Monday, July 25, 2016

Return to Your Rest


[Photo of a woman thinking]

“Return to your rest, O my soul, for
the Lord has dealt bountifully with you.”
—Psalm 116:7 NKJV

What does the Bible say about the Christian’s customary position? Hebrews 4:9 says:

There remains, then, a Sabbath-rest for the people of God.

I believe that Scripture teaches that Christians should normally live in a “resting” position. This place of rest shows reliance on God, joy and divine peace, and trust in God’s care.

I like the King James Version of Psalm 116:7 because it uses the word “return.” God’s peace and rest remain our normal relation and position.

In Psalm 116, the Psalmist had been overcome by trouble and sorrow. (His words). He apparently had come close to death and God had spared him. In response, he speaks to himself and says, “Return to your rest.”

What kinds of things can you recall that have taken you out of your resting position? Maybe it was a deadly disease, a close call, a period of great stress, or the multitude of times when you just don’t know how a problem will turn out. Sometimes these “tempests in teapots” can cause great strife in our lives.

When we turn to God in these times, more often than not, He hears our prayers and answers us, and “tends and spares us” as the hymn “Praise My Soul, the King of Heaven” teaches us:

Father-like, he tends and spares us;
   well our feeble frame he knows;
In his hands he gently bears us,
   rescues us from all our foes.
Alleluia! Alleluia!
Widely as his mercy goes. 1

So, as you experience the turmoil and terrors of daily life and after praying see God do some wonderful things, remember to praise Him. Meditate on the many times He has answered prayer. Journal about those times in your life, so you can return and remind yourself of them in the future.

Then, rejoice in His goodness. He will allow your soul to return to its natural position of rest in Him.


1 Henry F. Lyte, Praise, My Soul, the King of Heaven. Public Domain.

—Posted: Monday, July 25, 2016



Monday, July 18, 2016



[Photo of a person carving wood on a lathe]

“The heavens declare the glory of God; and
the firmament sheweth his handywork.”
—Psalm 19:1 KJV

I so much appreciate “handiwork.” From her youth on, my grandmother had the reputation as a particularly fine seamstress. I own a dress she made for a toddler with the tiniest hand made button holes. I admire her talent a hundred years after she produced it.

My nephew has a business carving and painting all kinds of colorful wooden lures for salt water anglers. No one would doubt his talented handiwork.

My late sister hand painted large murals, crafted thousands of words of pen and ink calligraphy, and, with a dainty hand in the tradition of our grandmother, sewed many pillows and articles of clothing decorated with buttons and ribbons.

In the Early Church, a woman named Dorcas, a disciple of Jesus, became sick and died. Acts 9:39 records this sentence:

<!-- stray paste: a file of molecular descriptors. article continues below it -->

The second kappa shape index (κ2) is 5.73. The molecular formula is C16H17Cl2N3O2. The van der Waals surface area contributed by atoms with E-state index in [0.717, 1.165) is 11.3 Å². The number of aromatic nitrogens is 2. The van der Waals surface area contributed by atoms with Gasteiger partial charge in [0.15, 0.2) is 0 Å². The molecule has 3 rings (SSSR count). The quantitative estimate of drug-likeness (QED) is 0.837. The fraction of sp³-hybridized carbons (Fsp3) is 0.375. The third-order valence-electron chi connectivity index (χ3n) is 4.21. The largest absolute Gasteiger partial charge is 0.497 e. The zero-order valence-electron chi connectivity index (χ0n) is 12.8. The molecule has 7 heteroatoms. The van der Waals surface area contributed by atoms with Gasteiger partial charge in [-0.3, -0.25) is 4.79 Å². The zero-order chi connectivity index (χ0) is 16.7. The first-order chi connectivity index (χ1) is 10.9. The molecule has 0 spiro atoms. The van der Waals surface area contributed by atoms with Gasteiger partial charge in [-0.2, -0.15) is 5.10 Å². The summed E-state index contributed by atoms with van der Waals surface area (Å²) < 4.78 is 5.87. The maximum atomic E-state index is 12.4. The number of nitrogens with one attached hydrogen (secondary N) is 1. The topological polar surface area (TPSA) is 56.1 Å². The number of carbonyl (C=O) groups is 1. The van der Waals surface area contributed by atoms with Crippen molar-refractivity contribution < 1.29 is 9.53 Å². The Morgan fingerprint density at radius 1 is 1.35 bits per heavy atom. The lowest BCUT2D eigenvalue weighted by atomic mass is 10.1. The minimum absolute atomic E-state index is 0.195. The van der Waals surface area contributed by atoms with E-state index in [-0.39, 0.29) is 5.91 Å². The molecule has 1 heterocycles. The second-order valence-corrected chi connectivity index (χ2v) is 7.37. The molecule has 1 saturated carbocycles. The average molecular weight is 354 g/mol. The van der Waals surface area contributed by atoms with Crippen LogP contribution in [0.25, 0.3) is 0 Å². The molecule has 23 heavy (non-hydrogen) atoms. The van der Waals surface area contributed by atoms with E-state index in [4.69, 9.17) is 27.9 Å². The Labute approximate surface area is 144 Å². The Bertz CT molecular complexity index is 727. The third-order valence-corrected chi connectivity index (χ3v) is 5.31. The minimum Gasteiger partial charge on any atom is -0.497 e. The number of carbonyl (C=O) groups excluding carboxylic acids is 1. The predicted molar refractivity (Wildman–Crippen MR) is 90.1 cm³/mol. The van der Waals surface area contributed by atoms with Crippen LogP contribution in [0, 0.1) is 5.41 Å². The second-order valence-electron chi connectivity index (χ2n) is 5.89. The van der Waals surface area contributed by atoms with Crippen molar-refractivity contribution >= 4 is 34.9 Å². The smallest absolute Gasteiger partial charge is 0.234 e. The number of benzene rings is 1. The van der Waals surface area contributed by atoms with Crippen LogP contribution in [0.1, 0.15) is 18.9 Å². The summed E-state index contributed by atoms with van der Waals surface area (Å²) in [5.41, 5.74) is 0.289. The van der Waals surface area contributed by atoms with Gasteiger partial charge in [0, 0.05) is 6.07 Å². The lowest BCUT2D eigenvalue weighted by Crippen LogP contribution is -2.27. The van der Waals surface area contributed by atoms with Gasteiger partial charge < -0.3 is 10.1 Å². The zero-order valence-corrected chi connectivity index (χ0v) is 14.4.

All the widows stood around him [Peter], crying and showing him the robes and other clothing that Dorcas had made while she was still with them.

All of this demonstrates to me that, just as God reveals His handiwork through the creation, everywhere and at all times, He has created humankind in His image with the same abilities to create for themselves. Creation, and all kinds of art, did not just happen for the utilitarian needs of humans. God gave humans this ability so that they could create beauty.

Just as God looked at His creation and exclaimed that what He had made was good (Genesis 1), He has allowed us the joy of creating, too. Besides that, He enables us to feel pleasure in the handiwork of others. In so doing, we derive pleasure and can offer praise in the revelation of Himself that we see in human creativity.

Psalm 8 tells us that God has set His glory above the heavens. God reveals His inherent glory. A few verses later, the Psalmist writes that God has crowned man with glory. Our glory derives from His glory. Every creature shows the glory of the Creator in some way. The more we know this great Creator-God, the more beautiful and glorious we become as His image bearers.

Thank God today for the ways in which His glory, His creative beauty, and His magnificent design, shows forth in your life and in the lives of those you know. All of this handiwork should prompt us to offer our praise and worship to such a breathtakingly glorious God.



Monday, July 11, 2016

The Nobles of Tekoa


[Drawing of Nehemiah supervising the building of the wall around Jerusalem]

“ The next section [of the wall] was repaired
by the men of Tekoa, but their nobles would not put
their shoulders to the work under their supervisors. ”
—Nehemiah 3:5

What an exciting time it must have been in the days of Nehemiah. God had moved this man to travel back to his homeland and begin the process of rebuilding the walls of Jerusalem. He had never seen Jerusalem. But, he had heard of the destruction of this city and its walls. The news of this disaster moved Nehemiah to seek permission from King Artaxerxes, his master, to return and give aid to the fallen city.